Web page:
Kochia is an early emerging summer annual weed species that can be problematic for most of the corn- and soybean- producing areas. Timeliness and herbicides with multiple sites of action provide growers the most effective chance at controlling this weed species. Residual herbicides applied late in the fall have proven to be very effective on spring kochia emergence; however, effective spring management is critical when a fall program was not used.
When considering kochia control in the late winter or early spring, special attention should be given to minimum soil temperature. It has been shown that kochia will germinate when minimum soil temperatures reach 39° F and can survive at temperatures well below freezing. Relying on a pre-plant, pre-emergence or post emergence herbicide program for kochia control can be unreliable as plants are rapidly growing and may prove difficult to control (Figure 1). A burndown and residual herbicide combination is effective on this species from late February through March depending on local conditions. Some kochia populations have developed resistance to multiple herbicide groups across the Corn Belt including ALS, plant growth regulators (2,4-D and dicamba), atrazine and glyphosate.1 Using a combination of a burndown herbicide and herbicide products with soil residual activity such as atrazine, isoxaflutole and others offers good coverage for early season kochia control. Read and follow herbicide label requirements and recommendations as local conditions, suitability and crop rotation limitations differ by geography. To be effective, kochia control measures should be made early in the season when weeds are small and utilize an herbicide with multiple sites of action.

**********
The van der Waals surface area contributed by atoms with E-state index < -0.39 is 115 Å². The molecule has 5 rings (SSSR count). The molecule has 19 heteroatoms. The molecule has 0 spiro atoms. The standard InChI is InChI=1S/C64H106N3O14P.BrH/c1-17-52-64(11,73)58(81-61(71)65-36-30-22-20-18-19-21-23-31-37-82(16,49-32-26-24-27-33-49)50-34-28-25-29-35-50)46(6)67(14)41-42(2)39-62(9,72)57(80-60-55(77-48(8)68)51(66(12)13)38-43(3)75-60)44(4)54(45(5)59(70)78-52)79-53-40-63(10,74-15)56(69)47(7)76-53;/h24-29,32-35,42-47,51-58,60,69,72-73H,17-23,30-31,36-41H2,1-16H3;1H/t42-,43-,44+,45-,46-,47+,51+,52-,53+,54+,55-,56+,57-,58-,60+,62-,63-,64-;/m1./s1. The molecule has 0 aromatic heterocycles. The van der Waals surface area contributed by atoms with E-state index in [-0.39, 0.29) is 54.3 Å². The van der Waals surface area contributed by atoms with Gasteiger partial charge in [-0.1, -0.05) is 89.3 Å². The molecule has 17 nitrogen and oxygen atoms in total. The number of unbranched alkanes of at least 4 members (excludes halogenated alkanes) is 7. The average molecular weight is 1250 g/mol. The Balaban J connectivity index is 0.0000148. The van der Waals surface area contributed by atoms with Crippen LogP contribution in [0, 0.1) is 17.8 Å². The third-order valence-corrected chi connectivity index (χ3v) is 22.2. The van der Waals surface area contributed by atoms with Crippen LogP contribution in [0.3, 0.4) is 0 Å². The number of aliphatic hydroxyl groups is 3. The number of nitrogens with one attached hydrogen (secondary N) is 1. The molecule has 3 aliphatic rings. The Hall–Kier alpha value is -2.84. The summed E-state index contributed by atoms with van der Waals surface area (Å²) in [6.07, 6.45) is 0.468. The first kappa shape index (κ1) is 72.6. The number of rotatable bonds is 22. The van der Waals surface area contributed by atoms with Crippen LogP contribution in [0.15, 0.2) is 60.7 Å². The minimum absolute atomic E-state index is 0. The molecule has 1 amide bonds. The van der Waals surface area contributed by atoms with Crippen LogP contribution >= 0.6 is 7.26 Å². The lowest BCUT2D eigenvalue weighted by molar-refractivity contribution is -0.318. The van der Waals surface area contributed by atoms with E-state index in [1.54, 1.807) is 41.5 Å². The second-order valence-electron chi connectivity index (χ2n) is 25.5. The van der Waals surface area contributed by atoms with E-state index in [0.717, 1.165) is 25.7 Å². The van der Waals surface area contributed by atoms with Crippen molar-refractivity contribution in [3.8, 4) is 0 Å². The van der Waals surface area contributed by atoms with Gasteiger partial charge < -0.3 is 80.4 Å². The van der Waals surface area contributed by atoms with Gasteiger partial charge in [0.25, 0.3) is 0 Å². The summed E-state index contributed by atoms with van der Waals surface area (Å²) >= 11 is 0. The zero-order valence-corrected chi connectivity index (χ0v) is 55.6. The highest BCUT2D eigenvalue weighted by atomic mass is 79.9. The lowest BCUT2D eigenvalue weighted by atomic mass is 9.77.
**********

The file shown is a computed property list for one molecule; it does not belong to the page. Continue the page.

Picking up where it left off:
1Thompson, C. Kochia control. Sunflower District. K-State Research and Extension. Kansas State University. https://www.sunflower.k-state.edu/.
Werle, R. 2017. Q&A: When is the best time for kochia control. CROPWATCH. University of Nebraska-Lincoln. https://cropwatch.unl.edu/.
Shaffer, G. 2019. The fall advantage of kochia control. SDSU Extension. South Dakota State University. https://extension.sdstate.edu/.
Web sources verified 12/20/19
Performance may vary, from location to location and from year to year, as local growing, soil and weather conditions may vary. Growers should evaluate data from multiple locations and years whenever possible and should consider the impacts of these conditions on the grower’s fields.
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